I have had the same piano tuner for years. Each time he comes for the yearly tuning, he grumbles that he really should come twice a year but, nevertheless, my Yamaha, he proudly says, continues to hold its tune. When he finishes, he triumphantly plays several measures and then grandly declares, “Your piano is now ready for your morning practice.”
When I urge my dissertation coaching clients to write daily, I often think of my piano tuner’s charming call to daily piano practice.
I encourage my clients to establish a writing habit, one that you do routinely as if it were any other kind of job, and to look at it as a practice that you do each day. Recently a dissertation coaching client said, “I’ve found it useful to take your idea of a ‘writing practice (or daily writing habit)’ and think about it quite literally as a practice, that is, like practicing an instrument. Thinking about writing in this way has helped me to release my perfectionist tendencies a bit, allowing me to see my mistakes as small things that will improve the more I ‘practice.’”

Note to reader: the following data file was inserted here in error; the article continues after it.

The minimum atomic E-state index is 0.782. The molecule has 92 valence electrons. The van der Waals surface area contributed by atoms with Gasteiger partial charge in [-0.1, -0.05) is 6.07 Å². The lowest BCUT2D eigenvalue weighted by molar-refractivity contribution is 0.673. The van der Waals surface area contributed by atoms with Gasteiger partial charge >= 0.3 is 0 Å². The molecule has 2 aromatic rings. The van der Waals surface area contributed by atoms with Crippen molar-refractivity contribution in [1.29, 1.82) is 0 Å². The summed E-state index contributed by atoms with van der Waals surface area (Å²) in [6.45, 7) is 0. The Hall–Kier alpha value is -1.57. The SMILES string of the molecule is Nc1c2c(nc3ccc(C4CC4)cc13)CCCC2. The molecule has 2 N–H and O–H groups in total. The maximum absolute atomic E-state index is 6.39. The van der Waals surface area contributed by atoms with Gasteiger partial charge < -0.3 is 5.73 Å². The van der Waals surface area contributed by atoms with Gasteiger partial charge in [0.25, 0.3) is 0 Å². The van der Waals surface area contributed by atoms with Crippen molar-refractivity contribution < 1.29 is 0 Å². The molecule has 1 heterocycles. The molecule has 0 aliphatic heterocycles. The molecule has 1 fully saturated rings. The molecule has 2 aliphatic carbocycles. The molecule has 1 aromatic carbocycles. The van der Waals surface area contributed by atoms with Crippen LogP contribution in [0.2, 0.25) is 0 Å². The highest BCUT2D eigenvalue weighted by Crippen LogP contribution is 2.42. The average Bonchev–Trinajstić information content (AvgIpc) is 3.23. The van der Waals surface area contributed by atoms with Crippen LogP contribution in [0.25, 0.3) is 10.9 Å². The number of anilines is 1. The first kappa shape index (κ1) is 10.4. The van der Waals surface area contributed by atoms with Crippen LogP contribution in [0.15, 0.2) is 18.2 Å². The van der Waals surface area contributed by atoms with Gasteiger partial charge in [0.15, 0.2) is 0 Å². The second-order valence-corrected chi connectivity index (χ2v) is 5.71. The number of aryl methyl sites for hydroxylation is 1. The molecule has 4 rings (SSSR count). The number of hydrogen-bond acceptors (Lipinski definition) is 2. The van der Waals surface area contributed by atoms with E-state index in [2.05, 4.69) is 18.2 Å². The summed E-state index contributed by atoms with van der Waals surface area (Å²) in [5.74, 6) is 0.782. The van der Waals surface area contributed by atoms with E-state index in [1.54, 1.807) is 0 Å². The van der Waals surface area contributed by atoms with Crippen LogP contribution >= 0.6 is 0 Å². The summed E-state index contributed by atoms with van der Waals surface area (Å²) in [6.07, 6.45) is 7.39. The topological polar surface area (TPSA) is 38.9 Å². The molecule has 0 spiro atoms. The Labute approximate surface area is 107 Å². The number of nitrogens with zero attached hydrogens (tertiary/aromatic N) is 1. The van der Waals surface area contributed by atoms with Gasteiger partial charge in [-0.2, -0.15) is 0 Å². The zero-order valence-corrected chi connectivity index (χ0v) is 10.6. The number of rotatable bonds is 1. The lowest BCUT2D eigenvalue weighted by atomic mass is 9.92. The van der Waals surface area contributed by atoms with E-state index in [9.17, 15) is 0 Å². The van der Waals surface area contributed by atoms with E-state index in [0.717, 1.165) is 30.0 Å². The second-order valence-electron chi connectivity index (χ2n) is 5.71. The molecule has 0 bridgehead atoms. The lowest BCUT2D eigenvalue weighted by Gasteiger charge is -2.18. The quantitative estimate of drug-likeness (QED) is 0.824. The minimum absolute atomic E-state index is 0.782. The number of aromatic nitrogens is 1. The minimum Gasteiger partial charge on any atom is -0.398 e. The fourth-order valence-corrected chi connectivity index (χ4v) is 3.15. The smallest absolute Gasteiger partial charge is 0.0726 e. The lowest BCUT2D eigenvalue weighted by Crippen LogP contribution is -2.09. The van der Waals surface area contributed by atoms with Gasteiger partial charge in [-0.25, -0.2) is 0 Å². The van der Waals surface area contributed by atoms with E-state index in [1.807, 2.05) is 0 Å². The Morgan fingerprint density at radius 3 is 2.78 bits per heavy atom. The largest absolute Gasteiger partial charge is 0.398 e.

My dissertation coaching client has put into “practice” exactly what I had hoped she would, adopting a perspective that I think would help most writers.
When you revise, you can work at making better word choices or fixing problems, but during most writing sessions, the goal should be to follow a thought, expand an idea, and keep the writing going. For now, produce text. Everything is fixable later on.
Practicing your writing is like practicing the piano. Put in the time each day, and before long, you’ll start to see (hear) the difference.
Have you had your morning practice yet today?
P.S. Are you attempting to tame your perfectionist inner critic? You can change your way of thinking by changing your perspective. I’d love to hear from you.